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Allegorical Characterization in William Dunbar's: The Golden Targe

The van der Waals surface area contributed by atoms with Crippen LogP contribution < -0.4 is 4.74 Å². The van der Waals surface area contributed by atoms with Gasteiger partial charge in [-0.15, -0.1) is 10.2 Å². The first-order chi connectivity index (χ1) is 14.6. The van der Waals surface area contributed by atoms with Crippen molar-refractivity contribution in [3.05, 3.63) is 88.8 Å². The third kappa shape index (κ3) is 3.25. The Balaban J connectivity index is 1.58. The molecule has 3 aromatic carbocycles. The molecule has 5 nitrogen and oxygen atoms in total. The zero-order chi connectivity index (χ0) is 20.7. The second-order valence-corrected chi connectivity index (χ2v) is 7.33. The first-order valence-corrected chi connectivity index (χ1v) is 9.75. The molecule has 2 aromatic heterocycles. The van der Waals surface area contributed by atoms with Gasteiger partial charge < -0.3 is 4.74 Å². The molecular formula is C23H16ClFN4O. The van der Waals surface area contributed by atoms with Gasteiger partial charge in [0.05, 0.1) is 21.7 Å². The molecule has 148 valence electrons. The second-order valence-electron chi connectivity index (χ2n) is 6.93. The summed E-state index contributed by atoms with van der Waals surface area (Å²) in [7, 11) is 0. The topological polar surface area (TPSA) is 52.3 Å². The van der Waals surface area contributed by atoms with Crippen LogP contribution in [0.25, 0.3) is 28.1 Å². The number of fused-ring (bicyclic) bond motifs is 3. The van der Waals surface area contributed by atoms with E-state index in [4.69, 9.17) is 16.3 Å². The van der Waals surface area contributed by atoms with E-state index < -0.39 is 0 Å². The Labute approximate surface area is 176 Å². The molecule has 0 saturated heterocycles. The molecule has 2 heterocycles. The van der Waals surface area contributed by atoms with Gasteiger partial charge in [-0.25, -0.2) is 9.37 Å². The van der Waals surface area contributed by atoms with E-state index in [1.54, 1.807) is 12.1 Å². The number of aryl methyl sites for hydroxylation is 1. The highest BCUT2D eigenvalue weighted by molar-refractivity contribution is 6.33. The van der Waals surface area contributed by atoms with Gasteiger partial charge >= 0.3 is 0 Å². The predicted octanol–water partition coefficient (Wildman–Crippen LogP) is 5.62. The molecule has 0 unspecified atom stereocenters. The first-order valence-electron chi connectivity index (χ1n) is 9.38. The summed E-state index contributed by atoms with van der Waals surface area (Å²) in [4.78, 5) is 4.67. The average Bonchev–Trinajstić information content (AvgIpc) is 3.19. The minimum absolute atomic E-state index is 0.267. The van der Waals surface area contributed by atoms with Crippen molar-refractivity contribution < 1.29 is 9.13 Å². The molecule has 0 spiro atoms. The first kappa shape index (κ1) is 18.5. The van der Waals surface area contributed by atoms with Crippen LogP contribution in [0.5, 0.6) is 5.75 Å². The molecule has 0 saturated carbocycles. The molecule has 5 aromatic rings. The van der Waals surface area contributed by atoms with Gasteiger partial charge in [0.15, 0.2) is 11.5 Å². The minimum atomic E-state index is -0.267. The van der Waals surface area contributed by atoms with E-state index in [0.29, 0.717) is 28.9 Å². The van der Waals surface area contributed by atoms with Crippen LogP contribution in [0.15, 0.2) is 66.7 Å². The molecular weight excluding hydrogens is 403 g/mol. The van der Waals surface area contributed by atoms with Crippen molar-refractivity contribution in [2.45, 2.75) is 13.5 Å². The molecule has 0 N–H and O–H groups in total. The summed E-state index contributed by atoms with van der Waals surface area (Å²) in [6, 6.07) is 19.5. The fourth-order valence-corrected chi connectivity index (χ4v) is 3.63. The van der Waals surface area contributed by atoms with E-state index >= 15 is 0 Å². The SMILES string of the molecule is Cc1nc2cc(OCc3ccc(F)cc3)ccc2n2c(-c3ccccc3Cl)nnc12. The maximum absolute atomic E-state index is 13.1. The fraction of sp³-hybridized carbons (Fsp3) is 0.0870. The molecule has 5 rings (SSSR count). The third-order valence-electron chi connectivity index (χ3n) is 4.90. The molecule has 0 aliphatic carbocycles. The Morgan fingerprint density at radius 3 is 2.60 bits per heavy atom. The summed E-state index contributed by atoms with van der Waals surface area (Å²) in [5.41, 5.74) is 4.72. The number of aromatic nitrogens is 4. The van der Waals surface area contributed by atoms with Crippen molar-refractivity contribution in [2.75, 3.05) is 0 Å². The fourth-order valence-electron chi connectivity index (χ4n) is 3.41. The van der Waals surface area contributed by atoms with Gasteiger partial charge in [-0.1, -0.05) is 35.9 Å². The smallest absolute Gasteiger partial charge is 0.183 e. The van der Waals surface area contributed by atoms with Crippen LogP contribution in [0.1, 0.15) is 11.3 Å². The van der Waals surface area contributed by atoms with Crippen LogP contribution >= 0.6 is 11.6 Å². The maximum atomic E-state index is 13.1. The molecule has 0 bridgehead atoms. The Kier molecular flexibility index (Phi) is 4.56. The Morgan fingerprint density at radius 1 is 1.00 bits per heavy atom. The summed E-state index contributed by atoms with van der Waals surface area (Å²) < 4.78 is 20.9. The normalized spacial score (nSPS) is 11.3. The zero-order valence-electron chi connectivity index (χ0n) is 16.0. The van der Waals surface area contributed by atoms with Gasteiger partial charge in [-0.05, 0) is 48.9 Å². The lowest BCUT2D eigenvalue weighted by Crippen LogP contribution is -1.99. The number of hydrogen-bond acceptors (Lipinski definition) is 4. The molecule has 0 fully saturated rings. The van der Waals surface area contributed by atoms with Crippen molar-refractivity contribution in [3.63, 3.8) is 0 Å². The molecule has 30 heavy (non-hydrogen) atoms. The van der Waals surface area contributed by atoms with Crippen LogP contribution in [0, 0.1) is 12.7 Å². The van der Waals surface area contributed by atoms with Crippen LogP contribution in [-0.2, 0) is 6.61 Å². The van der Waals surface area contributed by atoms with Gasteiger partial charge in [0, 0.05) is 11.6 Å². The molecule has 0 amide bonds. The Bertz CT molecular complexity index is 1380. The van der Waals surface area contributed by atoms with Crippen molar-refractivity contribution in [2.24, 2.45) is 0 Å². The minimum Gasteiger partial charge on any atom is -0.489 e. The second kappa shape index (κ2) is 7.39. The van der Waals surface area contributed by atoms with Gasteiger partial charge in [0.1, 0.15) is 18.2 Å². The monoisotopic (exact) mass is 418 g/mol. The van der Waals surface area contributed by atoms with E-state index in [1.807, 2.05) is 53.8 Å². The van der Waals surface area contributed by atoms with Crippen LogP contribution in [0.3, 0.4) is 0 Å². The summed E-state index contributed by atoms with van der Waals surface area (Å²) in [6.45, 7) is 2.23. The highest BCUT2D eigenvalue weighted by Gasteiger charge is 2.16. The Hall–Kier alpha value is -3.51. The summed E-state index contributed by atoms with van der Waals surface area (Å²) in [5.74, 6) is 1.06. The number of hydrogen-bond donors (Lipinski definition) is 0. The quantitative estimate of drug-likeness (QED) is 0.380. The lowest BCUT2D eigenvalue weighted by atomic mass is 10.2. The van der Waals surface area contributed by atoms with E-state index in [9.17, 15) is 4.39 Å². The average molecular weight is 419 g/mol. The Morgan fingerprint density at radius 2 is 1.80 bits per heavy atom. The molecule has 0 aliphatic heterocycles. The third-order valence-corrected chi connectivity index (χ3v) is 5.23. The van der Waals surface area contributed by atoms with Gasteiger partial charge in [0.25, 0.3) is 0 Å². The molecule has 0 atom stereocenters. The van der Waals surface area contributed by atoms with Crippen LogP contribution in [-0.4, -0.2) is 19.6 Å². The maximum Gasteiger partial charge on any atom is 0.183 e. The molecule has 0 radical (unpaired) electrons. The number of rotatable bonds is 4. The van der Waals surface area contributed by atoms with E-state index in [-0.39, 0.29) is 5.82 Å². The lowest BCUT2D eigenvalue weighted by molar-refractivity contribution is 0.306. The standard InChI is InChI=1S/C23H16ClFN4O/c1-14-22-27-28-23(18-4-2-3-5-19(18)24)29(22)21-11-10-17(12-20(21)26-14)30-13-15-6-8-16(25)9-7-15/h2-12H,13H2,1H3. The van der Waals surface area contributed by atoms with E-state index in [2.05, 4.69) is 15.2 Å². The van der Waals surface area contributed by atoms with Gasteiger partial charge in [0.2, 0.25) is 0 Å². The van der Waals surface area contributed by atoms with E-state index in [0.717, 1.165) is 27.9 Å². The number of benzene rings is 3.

Symbolism and allegory are two major rhetorical devices throughout the medieval poetic corpus. Both correspond to, or rather originate from, a way of thinking that tends to understand the world and everything in it as a “mask,” as if the surface is always deceptive. Among modern scholars on medieval symbolism and allegory, including Johan Huizinga, C. S. Lewis, Umberto Eco and Alastair Minnis, only Lewis, in his Allegory of Love, clearly differentiates the functioning process of symbolism from that of allegory. And it is Lewis’ definition of allegory that brings us closer to the core spirit of allegorical poetry as a literary genre, of which The Golden Targe, written in Middle English by the Scottish poet William Dunbar, is a fine example. This essay examines Dunbar’s allegorical characterization through a close analysis of The Golden Targe, in the hope of better understanding allegory as a pivotal mode of thought in medieval literature.
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